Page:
For various reasons, laser beams often have an imperfect beam quality, i.e. distortions of their intensity and/or phase profile. Depending on the circumstances, various types of “mode cleaner” devices may then be used for “cleaning up” the beam profile. The term “mode cleaner” is actually imprecise because what is cleaned is not a mode (which is a mathematical concept, not a physical entity), but rather the phase and/or intensity profile of a laser beam. Another frequently used term (at least for non-resonant mode cleaners) is spatial filter.
There are resonant and nonresonant types of mode cleaners, which are very different concerning their principle of operation and the range of application. Resonant mode cleaners, mostly called mode cleaner cavities, are discussed in a separate article. The following description concentrates on nonresonant devices.
A fundamental limitation for all mode cleaners is that it is physically not possible to have an optical device which concentrates all the optical power of a multimode beam into a single-mode beam (having perfect beam quality). However, if most of the beam power is in a single mode already, the beam quality can be improved by attenuating all other modes, and this will not lead to a substantial power loss. This principle is used by various mode cleaners. A different operation principle is that of a brightness converter, which however is a laser device rather than a combination of simple optical elements, and also changes the wavelength of the light.
Nonresonant Mode Cleaners
Figure 1 shows the simple setup, which can be understood relatively easily on the basis of Fourier optics. The (somewhat “spoiled”) input beam coming from the left-hand side is focused to a small spot with a lens. In the focal plane, different spatial Fourier components of the original beam are to some extent spatially separated: each spatial Fourier component corresponds to a plane wave with a certain propagation direction, and a component which e.g. propagates slightly upwards will have its focus at a higher position. Therefore, the pinhole in the focal plane can effectively attenuate spatial components related to off-axis components. The second lens recollimates the beam, and the resulting beam has a “cleaned” intensity and phase profile.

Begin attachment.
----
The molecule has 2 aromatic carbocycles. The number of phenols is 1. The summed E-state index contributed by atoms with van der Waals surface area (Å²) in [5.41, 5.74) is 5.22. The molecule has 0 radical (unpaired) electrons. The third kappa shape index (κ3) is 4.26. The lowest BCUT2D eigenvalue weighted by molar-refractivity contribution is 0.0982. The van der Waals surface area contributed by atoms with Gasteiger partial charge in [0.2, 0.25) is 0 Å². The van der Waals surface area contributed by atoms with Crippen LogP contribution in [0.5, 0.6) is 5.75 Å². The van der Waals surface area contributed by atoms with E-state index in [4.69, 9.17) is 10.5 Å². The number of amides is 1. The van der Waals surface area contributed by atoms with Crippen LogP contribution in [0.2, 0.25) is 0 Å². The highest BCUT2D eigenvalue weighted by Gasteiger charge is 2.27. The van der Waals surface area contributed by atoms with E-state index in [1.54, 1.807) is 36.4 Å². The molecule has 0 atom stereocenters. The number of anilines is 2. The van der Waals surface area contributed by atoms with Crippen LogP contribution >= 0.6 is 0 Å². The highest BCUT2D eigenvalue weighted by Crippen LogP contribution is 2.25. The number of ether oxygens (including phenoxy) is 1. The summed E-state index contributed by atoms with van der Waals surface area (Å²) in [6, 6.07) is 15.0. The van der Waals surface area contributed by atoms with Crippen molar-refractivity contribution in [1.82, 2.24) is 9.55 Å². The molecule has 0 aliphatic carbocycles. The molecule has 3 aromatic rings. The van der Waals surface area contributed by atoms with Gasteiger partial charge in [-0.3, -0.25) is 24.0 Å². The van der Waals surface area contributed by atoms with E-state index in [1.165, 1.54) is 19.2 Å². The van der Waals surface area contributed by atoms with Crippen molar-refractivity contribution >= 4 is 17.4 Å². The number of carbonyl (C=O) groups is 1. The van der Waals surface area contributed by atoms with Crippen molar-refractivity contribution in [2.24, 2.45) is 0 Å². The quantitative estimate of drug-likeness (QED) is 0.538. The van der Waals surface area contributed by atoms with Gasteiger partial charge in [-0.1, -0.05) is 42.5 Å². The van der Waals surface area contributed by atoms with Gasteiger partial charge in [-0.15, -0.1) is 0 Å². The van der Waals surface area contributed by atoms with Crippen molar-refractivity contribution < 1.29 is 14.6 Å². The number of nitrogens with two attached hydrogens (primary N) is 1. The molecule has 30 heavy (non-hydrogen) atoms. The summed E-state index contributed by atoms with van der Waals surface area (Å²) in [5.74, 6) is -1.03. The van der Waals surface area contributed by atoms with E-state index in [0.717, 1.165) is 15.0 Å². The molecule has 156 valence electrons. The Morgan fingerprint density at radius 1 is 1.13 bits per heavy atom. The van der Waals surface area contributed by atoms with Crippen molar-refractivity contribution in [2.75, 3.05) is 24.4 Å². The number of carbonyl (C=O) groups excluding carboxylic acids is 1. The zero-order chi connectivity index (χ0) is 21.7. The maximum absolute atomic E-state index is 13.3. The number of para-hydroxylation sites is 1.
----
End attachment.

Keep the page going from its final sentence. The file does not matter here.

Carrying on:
Of course, the cleanup cannot be perfect, since each spatial component is focused to a spot with finite size. Note that simply focusing more strongly will not necessarily help, since this also reduces the spatial separation of spatial Fourier components in the focal plane. However, a certain degree of focusing is required; a rule of thumb is that the waist size must be a few times smaller than the original beam size. Further, the diameter of the pinhole must of course be appropriate; too small a hole, for example, leads not only to excessive power loss but also to a deterioration of the beam quality.
The beam cleanup can work very well when an originally close to Gaussian beam (with high beam quality) has acquired some spatially “fast” distortions e.g. by reflection on some mirrors with deposited dust particles. Such a beam is very effectively cleaned up without losing a significant amount of the optical power. (Note that one then has a coherent superposition of the Gaussian mode with fairly high-order modes, which can strongly affect the beam quality without carrying significant optical powers.) On the other hand, the method does not work very well on a really spatially multimode beam from a laser with poor beam quality. It is not only that removing the higher-order modes is then really associated with a significant power loss, but also that the discrimination of modes with similar orders is not perfect.
A practical problem for application with high-power lasers and particularly with Q-switched lasers is that the optical intensities at the pinhole can become fairly large, possibly leading to optical damage.
In comparison with mode cleaner cavities, nonresonant mode cleaners are relatively easy to align and can work with polychromatic radiation (limited by chromatic aberrations of the used lenses), but cannot reach the same amount of beam quality improvement for clearly multimode beams.
Mode Cleaning with a Single-mode Fiber
Another way to clean up a laser beam is to send the light through a single-mode fiber. If the fiber is sufficiently long to strip off light in the cladding modes (a few centimeters may be sufficient, depending on the cladding), the output will have the fundamental mode profile of the fiber, which is often close to Gaussian. Any beam distortions can be removed in this way, at the price of power losses at the fiber's input end. (This is similar to the losses at the above described pinhole apparatus, even though the physical working principles of the devices are different.) A problem may be that the polarization state can be scrambled, unless the fiber is short or a polarization-maintaining fiber is used.
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